AREMA 2016 Conference Orlando FL
AREMA Conference 2016 in Orlando, FL

Aaron was recently selected as a DeVlieg Foundation Fellow for the Undergraduate Research Internship Program (URIP) through the Pavlis Honors College. This will allow for continued research and could potentially lead to published works in a notable transportation journal. Aaron’s URIP mentor, Pasi Lautala, Director of the RTP and an Assistant Professor for the Department of Civil and Environmental Engineering, shared, “Aaron Dean got involved in our highway-rail grade crossing research almost immediately after we hired him as an undergraduate assistant for the Rail Transportation Program (RTP). He quickly became our leading student researcher. With his help, we were able to secure a small internal grant from the Michigan Tech Transportation Institute (MTTI) which also led to Aaron’s successful proposal for the Summer Undergraduate Research Fellowship (SURF). It was due to his work that we were able to write a successful proposal for the Federal Railroad Administration (FRA) for a two year study. Aaron is truly a role model for our other students in taking a task and making it his own, and the results are evident from the awards he’s already received.”

Lake Superior FishingAaron is also an active member and Public Relations Manager for the Michigan Tech Men’s Basketball Club. His team travels all over the Midwest to play in tournaments with other club teams from other universities. In his spare time, he also enjoys hunting, fishing and playing the guitar.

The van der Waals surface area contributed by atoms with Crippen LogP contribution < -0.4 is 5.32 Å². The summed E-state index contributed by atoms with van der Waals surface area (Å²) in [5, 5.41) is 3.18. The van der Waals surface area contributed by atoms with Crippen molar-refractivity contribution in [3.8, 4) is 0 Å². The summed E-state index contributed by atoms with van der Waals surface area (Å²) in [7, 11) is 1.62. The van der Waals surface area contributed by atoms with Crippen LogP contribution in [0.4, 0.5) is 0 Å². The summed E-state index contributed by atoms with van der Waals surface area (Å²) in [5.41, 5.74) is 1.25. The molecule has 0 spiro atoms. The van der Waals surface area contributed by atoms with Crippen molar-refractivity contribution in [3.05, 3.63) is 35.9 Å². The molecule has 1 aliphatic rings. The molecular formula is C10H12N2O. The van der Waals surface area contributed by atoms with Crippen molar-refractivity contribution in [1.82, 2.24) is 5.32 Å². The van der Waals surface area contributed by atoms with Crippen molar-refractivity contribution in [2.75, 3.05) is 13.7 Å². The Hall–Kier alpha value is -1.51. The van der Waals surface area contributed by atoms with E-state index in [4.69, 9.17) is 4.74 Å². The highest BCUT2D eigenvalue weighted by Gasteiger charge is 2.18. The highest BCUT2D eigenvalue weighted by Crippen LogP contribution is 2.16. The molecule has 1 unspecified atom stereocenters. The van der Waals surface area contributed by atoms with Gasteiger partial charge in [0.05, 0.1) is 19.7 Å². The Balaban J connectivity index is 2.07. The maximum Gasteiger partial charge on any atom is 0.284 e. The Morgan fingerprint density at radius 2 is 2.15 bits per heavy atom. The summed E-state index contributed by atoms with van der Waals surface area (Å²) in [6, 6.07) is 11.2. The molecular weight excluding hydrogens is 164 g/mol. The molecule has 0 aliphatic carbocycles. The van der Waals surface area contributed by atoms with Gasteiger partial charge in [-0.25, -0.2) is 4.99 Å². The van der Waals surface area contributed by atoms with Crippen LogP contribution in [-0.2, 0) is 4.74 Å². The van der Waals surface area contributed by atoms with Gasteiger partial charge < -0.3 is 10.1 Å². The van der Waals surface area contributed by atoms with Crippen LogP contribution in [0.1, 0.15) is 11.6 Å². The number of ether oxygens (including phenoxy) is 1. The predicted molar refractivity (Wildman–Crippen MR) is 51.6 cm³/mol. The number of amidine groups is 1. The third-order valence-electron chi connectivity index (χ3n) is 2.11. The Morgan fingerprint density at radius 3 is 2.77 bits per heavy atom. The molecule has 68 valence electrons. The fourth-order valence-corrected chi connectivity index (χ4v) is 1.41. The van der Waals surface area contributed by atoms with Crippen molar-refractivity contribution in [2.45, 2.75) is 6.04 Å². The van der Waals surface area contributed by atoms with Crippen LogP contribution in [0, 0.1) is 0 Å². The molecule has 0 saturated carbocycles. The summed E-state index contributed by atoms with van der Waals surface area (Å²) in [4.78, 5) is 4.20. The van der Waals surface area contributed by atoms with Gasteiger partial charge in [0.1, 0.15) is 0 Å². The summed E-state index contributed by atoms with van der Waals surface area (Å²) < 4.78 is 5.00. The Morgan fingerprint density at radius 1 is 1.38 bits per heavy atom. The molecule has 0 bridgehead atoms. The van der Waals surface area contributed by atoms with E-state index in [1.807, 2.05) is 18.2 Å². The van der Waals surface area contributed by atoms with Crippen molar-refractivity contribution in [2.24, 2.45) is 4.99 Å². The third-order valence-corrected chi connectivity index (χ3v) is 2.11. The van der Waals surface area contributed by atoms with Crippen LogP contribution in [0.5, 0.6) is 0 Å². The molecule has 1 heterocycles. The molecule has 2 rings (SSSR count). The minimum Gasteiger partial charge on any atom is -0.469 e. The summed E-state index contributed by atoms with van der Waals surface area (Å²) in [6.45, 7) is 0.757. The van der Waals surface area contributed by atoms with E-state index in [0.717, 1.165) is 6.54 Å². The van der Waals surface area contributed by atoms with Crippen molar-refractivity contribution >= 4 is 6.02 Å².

Aaron competing with the Michigan Tech Basketball Club in the Bucky Classic Tournament at the University of Wisconsin - Madison
Aaron competing with the Michigan Tech Basketball Club in the Bucky Classic Tournament at the University of Wisconsin – Madison

 

 

 

 

 

 

 

 

 


Tech Students Named University Innovation Fellows

UIFs in Silicon Valley for Epicenter Training

Kyle Ludwig and Adam Weber accepting their check for Best Technology at the Bob Mark Elevator Pitch Competition.
Kyle Ludwig and Adam Weber accepting their check for Best Technology at the 2016 Bob Mark Elevator Pitch Competition.

Congratulations to Rachel Kolb, Kyle Ludwig, and Adam Weber who have been named University Innovation Fellows (UIF) by Stanford University’s Hasso Plattner Institute of Design (d.school). This global program trains student leaders to create new opportunities for their peers to engage with innovation, entrepreneurship, design thinking and creativity.